In the above example, the first set contains an anonymous option and the second set does not contain the anonymous option. This means that a user of the client 101 can login as an anonymous guest when VeNCrypt is used, but cannot do so when VeNCrypt is not used.

After the client 101 receives the server initialization message, the client 101 replies with a client start message (block 370). The client start message may indicate one of the authentication mechanisms advertised by the server 108 and chosen by the client 101. The choice of the client 101 may be pre-determined by a system administrator. Alternatively, the client start message may indicate all of the authentication mechanisms advertised by the server 108 and let the server 108 determine which mechanism to be used.

Subsequently, the server 108 sends a server start message to the client 108 to confirm which authentication mechanism is to be used (block 380). The server 108 then exchanges a series of step messages with the client 101, using the confirmed authentication mechanism, until the authentication process is completed (block 390).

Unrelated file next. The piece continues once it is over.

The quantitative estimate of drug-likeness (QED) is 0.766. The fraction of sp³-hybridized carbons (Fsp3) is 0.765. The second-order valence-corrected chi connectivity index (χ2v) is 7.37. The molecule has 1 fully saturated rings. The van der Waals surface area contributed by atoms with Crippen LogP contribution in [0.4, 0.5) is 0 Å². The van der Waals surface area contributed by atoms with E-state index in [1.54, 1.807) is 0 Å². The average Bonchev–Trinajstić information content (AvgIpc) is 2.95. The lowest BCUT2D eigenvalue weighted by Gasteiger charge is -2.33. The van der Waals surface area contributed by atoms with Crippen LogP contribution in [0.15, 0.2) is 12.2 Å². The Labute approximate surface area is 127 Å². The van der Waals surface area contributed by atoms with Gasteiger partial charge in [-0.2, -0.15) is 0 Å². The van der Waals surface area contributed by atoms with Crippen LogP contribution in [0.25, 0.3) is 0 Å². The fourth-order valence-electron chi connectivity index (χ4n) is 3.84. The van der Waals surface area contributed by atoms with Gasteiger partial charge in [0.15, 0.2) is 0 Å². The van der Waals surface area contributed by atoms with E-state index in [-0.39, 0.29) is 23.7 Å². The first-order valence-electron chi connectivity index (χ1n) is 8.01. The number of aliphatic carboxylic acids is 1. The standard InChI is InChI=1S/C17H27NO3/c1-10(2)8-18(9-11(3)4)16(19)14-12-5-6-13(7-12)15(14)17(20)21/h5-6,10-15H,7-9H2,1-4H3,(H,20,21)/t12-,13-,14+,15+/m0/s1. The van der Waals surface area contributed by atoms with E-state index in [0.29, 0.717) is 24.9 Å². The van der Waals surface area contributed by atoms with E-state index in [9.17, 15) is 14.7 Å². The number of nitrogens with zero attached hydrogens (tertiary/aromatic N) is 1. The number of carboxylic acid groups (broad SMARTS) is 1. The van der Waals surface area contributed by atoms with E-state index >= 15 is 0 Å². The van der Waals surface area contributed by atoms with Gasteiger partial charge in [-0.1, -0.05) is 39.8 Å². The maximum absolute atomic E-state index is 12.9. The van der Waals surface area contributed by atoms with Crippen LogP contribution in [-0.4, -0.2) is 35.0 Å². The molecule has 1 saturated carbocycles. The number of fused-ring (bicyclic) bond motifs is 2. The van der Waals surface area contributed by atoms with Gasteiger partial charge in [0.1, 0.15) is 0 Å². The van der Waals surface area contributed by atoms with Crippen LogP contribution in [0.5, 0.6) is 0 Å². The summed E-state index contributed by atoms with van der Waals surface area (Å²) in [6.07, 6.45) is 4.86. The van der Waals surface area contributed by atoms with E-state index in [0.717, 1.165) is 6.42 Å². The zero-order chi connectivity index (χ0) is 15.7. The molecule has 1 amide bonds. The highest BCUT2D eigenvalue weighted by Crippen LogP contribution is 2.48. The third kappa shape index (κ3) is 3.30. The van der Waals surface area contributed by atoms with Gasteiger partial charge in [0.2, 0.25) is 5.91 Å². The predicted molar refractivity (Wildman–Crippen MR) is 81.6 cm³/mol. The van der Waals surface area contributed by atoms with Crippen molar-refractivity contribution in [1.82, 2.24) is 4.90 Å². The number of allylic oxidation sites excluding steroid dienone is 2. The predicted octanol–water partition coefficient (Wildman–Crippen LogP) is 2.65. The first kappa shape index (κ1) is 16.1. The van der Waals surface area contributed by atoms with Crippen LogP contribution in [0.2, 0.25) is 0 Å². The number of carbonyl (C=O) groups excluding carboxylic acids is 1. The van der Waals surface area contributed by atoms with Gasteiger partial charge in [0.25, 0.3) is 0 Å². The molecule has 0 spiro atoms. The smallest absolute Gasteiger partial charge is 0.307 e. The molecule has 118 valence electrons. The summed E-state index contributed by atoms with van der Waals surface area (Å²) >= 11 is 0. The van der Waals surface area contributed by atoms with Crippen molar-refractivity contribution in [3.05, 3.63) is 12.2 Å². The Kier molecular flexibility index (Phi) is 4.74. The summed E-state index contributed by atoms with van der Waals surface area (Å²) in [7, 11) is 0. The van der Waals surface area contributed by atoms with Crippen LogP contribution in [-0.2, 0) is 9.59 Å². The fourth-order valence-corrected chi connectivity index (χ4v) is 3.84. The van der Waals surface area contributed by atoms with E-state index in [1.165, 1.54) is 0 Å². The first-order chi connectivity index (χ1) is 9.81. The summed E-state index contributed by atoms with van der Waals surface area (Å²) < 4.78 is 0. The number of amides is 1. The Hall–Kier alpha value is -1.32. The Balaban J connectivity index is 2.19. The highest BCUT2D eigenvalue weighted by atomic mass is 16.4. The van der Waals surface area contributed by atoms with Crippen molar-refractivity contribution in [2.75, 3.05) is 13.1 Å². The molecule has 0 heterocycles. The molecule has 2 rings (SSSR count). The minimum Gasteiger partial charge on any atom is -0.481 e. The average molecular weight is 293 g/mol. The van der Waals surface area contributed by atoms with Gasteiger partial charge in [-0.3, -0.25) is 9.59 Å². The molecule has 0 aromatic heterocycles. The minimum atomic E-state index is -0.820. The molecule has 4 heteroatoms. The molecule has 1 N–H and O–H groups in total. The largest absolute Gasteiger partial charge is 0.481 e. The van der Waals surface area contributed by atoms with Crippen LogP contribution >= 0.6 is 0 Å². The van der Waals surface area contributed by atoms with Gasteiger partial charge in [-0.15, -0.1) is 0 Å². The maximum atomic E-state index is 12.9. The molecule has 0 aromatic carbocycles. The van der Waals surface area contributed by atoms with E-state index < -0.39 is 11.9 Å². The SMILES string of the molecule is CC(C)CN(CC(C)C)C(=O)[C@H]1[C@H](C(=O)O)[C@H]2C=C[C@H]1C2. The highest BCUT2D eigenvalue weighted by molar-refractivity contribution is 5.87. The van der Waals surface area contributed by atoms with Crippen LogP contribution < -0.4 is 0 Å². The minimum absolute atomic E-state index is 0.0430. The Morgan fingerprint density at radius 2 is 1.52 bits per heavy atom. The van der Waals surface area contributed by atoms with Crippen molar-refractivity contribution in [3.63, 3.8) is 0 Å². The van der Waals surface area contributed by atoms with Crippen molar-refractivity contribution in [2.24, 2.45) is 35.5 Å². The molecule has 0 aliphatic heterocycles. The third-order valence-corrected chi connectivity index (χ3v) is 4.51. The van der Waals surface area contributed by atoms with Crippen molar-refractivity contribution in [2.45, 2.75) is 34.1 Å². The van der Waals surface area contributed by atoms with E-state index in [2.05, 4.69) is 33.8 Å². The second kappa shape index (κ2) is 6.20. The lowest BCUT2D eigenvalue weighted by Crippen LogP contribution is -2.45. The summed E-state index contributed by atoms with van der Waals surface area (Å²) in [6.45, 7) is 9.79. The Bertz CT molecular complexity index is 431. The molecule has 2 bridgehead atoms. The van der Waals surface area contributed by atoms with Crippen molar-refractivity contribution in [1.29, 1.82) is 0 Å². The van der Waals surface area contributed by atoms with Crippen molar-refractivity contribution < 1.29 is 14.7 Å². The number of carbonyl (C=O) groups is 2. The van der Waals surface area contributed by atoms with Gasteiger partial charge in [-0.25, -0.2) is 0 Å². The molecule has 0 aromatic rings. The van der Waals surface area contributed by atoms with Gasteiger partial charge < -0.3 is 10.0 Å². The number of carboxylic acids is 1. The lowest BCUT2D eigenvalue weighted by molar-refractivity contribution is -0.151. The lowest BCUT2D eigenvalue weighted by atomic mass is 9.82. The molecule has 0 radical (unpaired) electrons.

At this point, the client 101 and server 108 have completed the SASL negotiation process. If the client 101 had requested a security layer (e.g., when VeNCrypt is not used), the client 101 will validate that a suitable security layer was negotiated with the server 108. If the security layer is unsuitable (e.g., the SSF of the security layer does not meet the minimum requirement of the client 101), the client 101 will drop the connection to the server 108. If the security layer is enabled and suitable for the client (e.g., the SSF of the security layer meets the minimum requirement of the client 101), all future messages transmitted over the VNC connection will be passed through an “sasl_encode” application programming interface (API), and all messages received from the server 108 after a result check message from the server 108 will be passed through an “sasl_decode” API. In the embodiment shown in FIG. 2, the “sasl_encode” and “sasl_decode” APIs may be part of the client authentication module 109. The client 101 then proceeds to wait for a result check message from the server 108 to determine whether the server 108 considers the negotiation successful.